Leaf Press | 2014 | 51 pages | $12.00 | Purchase online

Review by kjmunro

Another success from Leaf Press – from the cover photo of the Dancing Fountain & the bright orange endpapers to the signature emblem framing the poems on each small page – Hue: a Day at Butchart Gardens is beautifully produced.

Terry Ann Carter is the author of five lyric poetry collections & four haiku chapbooks. Lighting the Global Lantern: A Teacher’s Guide to Writing Haiku and Related Literary Forms (Wintergreen Studios Press, 2011) is found in many Canadian classrooms. She is the current president of Haiku Canada.

In this delightful haiku primer, Terry Ann includes background information, references & sources for haiku, as well as the gardens. It reads believably as one side of a correspondence between Terry Ann & a younger, internet-savvy reader named Lucy. It is instructive, encouraging & informative without condescension.

Alternating prose & examples of poems, many different styles of haiku are mentioned, including concrete poetry, one-line haiku, senryu & haiku sequences.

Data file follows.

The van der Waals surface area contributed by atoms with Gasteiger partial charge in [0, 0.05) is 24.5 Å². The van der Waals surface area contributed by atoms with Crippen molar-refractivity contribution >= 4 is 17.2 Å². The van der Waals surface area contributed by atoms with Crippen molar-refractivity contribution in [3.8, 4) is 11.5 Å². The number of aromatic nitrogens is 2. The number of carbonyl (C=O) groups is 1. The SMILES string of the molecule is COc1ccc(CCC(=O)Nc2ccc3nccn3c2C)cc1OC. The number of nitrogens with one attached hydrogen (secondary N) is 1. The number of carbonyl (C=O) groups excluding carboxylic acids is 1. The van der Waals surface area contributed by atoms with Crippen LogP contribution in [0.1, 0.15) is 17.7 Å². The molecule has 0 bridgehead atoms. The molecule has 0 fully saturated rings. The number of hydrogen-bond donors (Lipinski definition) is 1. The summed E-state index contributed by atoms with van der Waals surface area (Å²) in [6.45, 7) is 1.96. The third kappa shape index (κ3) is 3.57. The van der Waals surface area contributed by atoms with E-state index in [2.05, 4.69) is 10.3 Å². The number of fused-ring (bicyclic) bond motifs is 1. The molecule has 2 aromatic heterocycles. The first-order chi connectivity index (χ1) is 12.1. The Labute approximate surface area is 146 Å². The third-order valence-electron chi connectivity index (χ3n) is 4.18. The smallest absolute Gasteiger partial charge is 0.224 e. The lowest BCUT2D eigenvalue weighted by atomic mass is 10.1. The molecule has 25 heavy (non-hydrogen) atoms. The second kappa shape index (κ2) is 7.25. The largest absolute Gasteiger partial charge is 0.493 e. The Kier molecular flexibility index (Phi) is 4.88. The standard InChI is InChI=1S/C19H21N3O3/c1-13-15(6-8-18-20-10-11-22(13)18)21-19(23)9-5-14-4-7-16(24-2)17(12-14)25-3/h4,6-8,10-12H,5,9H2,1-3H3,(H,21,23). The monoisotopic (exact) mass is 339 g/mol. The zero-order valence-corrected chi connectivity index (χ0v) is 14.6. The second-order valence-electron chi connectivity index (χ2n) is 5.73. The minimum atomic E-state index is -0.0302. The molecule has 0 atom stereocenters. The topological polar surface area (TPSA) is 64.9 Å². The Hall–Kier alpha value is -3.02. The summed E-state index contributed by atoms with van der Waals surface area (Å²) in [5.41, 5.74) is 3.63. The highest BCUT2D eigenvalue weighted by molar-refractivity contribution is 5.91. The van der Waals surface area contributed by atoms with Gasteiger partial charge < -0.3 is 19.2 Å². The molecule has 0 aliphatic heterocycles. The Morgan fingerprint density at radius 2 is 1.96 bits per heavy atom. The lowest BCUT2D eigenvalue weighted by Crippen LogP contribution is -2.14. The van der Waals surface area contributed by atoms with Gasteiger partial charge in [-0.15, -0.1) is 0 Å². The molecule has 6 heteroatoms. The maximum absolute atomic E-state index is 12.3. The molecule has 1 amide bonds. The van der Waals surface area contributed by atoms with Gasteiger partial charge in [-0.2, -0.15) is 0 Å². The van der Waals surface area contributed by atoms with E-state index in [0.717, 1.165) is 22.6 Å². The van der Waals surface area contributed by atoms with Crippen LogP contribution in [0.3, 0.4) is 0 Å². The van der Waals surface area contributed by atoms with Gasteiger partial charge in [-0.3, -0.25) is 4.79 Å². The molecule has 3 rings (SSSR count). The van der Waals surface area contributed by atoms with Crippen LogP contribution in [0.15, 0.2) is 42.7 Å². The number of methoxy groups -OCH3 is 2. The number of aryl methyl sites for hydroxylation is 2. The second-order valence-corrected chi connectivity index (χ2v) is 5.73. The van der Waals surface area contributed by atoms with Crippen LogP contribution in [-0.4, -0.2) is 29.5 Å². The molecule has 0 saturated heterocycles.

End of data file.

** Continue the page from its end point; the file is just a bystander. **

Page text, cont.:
I can hear Terry Ann’s voice throughout – natural, honest & clear. She deftly acknowledges the danger in naming some favourite poets (that some will be missed). She also states “…haiku do not contain messages of hope, or faith, or any kind of abstract thinking.” While perhaps good advice for a beginner, this could be challenged by the work of experienced poets, which can break boundaries by being more experimental.

Does Lucy exist? In the end, much like questioning a poem written from actual events versus one written solely from the imagination, it does not matter with a result such as this. Highly recommended.

ocean view

through the hole in the hedge

missing cherry blossoms

This review by kjmunro appeared first in the Haiku Canada Review Vol. 8 No. 2, October 2014

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